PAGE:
When I was a new Christian I naively thought that everyone read the Bible the same way with virtually one interpretation that all born-again Christians would have. One of the biggest shocks I experienced occurred about six months into my walk with God, when I met a fundamentalist Baptist preacher who was trying to convince me that all Pentecostals were being misled by the devil.
In the years since my conversion, I have been greatly impacted by the power our paradigms or perspectives have in regards to how we read the Scriptures, why we read the Scriptures and how we interpret the Scriptures.
For example, if someone reads the Bible from the perspective of just wanting to have a blessed personal life, they will overemphasize everything in the word regarding God's blessing and apply it to themselves. But they may skirt over some of the conditions of those blessings and vice versa.
If a person reads a book like Radical by David Platt, they can easily be moved from a prosperity paradigm or individual paradigm to a mission/discipleship-focused paradigm that emphasizes surrendering all for the urgency of making disciples, just like the original apostles did in the gospels when they left all to follow Jesus. But those with a kingdom paradigm (like myself) will filter the great teachings of this book (Radical) so that it fits with the cultural mandate of Genesis 1:28, which can result in a contemporary application of getting a good education, developing our creativity and making disciples of marketplace leaders by infiltrating the systems and institutions of this world (which I am sure the author would also make allowances for).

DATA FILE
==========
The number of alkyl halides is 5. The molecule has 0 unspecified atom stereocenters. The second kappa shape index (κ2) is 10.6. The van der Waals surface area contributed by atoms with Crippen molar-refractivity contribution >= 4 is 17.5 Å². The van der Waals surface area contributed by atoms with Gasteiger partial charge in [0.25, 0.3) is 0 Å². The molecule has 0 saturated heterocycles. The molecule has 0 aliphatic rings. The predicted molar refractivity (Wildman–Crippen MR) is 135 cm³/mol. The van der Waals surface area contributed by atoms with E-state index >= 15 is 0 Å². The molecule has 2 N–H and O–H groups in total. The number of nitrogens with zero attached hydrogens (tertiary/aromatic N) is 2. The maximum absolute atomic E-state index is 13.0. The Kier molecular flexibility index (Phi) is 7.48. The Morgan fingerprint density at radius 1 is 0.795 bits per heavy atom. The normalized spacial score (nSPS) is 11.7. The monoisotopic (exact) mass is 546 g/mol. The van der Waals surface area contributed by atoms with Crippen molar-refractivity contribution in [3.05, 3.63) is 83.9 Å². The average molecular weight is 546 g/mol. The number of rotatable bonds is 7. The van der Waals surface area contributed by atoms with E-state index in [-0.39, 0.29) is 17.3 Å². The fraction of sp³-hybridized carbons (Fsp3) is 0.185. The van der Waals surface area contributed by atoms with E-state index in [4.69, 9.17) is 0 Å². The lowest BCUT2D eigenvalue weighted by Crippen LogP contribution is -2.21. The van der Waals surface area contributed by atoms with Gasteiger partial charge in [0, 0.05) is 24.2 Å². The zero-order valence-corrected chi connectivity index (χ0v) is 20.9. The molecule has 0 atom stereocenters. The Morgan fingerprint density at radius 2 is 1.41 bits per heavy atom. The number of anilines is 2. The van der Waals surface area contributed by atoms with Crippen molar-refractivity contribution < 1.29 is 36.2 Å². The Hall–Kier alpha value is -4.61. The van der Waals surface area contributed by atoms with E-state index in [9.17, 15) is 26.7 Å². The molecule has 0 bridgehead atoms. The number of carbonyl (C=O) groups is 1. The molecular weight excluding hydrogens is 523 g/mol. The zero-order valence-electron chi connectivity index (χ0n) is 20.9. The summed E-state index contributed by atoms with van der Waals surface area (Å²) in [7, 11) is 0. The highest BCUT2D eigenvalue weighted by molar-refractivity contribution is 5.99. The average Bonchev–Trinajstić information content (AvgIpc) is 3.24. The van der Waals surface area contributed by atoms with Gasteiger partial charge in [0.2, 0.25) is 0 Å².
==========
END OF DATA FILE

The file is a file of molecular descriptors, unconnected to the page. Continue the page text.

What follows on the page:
This can fit nicely with the Pauline epistles, which seem to advocate a quiet and slow personal and cultural revolution in and through the mundane in our lives as we do everything unto the Lord (Col. 3:17; Eph. 5), not just radical experiences like selling all we have and moving to an unreached people group to preach the gospel.
The following are some of my opinions regarding 10 views and their resulting interpretations:
1. The Word of Faith Perspective
Those who have been taught in the tradition of Kenneth Hagin, Kenneth Copeland and others in the Word of Faith movement (which started in the 1950s and gained great popularity in the 1970s) read everything in Scripture with the lens of using their faith to access God's promises and Christ's finished work on Calvary to receive divine healing and prosperity.
Because of this, they usually do not study much of the Old Testament, except when they refer to passages regarding healing in the Pentateuch (Ex. 23:25, Ps. 103:1-5, Prov. 4:22 and others). They read the New Testament to see who they are or what they have "in Christ."
Thus, it is an individualistic, rights-centered approach to Scripture that is very weak on the corporate nature of vision, purpose and prosperity. Also, this perspective lacks a biblical worldview when it comes to the application of the Old Testament law of God to civil society. In spite of its weaknesses, this perspective can still be effective when it comes to learning how to believe God for the miraculous!